Publications by authors named "Giancarlo Montini"

8 Publications

  • Page 1 of 1

(68)Ga-DOTA-NOC PET/CT in comparison with CT for the detection of bone metastasis in patients with neuroendocrine tumours.

Eur J Nucl Med Mol Imaging 2010 Apr 27;37(4):722-7. Epub 2010 Jan 27.

Department of Nuclear Medicine, S. Orsola-Malpighi University Hospital, Bologna, Italy.

Purpose: To retrospectively evaluate the sensitivity, specificity and accuracy of (68)Ga-DOTA-NOC PET/CT and CT alone for the evaluation of bone metastasis in patients with neuroendocrine tumour (NET).

Methods: From among patients with NET who underwent (68)Ga-DOTA-NOC PET/CT between April 2006 and November 2008 in our centre, 223 were included in the study. Criteria for inclusion were pathological confirmation of NET and a follow-up period of at least 10 months. PET and CT images were retrospectively reviewed by two nuclear medicine specialists and two radiologists, respectively, without knowledge of the patient history or the findings of other imaging modalities. PET data were compared with the CT findings. Interobserver agreement was evaluated in terms of the kappa score. Clinical and imaging follow-up were used as the standard of reference to evaluate the PET findings.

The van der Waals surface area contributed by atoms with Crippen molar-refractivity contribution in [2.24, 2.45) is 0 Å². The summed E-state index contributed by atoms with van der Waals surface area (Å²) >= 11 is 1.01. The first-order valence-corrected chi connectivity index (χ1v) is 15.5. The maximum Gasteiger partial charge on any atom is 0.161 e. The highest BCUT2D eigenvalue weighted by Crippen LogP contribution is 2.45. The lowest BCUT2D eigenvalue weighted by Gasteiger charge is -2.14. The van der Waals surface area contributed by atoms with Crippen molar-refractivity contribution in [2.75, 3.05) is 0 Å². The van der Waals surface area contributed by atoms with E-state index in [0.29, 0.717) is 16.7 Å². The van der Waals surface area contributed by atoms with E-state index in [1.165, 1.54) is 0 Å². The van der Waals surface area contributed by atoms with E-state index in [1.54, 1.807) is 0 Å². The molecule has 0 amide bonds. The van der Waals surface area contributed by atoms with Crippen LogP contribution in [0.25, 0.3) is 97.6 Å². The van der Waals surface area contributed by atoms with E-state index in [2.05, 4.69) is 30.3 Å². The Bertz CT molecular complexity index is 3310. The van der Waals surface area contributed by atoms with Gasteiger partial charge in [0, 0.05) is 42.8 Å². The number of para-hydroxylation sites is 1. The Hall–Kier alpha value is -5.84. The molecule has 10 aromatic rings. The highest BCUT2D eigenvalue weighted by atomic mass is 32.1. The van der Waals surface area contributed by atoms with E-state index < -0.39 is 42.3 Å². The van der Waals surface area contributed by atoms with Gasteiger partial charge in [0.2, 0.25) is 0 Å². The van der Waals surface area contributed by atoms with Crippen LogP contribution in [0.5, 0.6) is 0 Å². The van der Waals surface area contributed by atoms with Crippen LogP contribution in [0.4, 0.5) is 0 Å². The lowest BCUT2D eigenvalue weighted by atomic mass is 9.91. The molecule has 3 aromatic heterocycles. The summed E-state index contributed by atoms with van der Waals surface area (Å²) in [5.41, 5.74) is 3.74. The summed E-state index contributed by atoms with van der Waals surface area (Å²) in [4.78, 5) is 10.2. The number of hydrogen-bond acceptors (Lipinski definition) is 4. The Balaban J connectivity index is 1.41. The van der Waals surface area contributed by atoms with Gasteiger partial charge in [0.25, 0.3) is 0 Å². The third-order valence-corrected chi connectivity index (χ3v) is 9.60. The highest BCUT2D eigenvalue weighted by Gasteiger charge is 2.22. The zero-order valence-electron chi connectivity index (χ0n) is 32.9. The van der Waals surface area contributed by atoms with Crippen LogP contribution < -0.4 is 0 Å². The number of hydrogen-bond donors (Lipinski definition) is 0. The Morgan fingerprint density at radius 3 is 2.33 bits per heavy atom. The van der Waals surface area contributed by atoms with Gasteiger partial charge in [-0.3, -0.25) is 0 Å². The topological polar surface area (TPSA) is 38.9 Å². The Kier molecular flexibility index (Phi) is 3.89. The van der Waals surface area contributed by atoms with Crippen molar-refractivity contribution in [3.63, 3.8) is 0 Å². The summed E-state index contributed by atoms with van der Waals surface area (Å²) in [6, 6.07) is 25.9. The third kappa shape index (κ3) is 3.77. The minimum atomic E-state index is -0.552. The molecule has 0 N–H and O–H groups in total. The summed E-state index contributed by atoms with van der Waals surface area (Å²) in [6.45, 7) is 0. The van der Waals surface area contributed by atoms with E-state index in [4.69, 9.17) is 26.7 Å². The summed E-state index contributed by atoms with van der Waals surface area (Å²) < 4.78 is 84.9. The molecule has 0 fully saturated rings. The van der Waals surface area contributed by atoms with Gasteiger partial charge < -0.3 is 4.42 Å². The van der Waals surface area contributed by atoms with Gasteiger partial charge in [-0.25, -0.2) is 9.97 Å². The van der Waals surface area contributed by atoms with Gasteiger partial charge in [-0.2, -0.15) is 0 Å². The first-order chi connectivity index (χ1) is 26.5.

Results: PET was performed for staging (49/223), unknown primary tumour detection (24/223), restaging (32/223), restaging before radioimmunotherapy (1/223), evaluation during therapy (12/223), equivocal findings on conventional imaging (4/223 at the bone level; 61/223 at sites other than bone), and follow-up (40/223). A very high interobserver agreement was observed. CT detected at least one bone lesion in only 35 of 44 patients with a positive PET scan. In particular, PET showed more lesions in 20/35 patients, a lower number of lesions in 8/35, and the same number in 7/35. The characteristics of the lesions (sclerotic, lytic, mixed) on the basis of the CT report did not influence PET reading. PET revealed the presence of at least one bone metastasis in nine patients with a negative CT scan. Considering patients with a negative PET scan (179), CT showed equivocal findings at the bone level in three (single small sclerotic abnormality in two at the spine level, and bilateral small sclerotic abnormalities in the humeri, femurs and scapula). Clinical follow-up confirmed the PET findings in all patients; thus there were no false-positive or false-negative findings. Considering all patients, PET detected more lesions than CT (246 vs. 194). As compared to CT, on a patient basis PET showed a higher sensitivity (100% vs. 80%), specificity (100% vs. 98%), positive predictive value (100% vs. 92%), and negative predictive value (100% vs. 95%).

Conclusion: In conclusion, (68)Ga DOTA-NOC PET was more accurate than CT for the identification of bone lesions and led to a change in clinical management in nine patients with a negative CT scan.
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http://dx.doi.org/10.1007/s00259-009-1349-9DOI Listing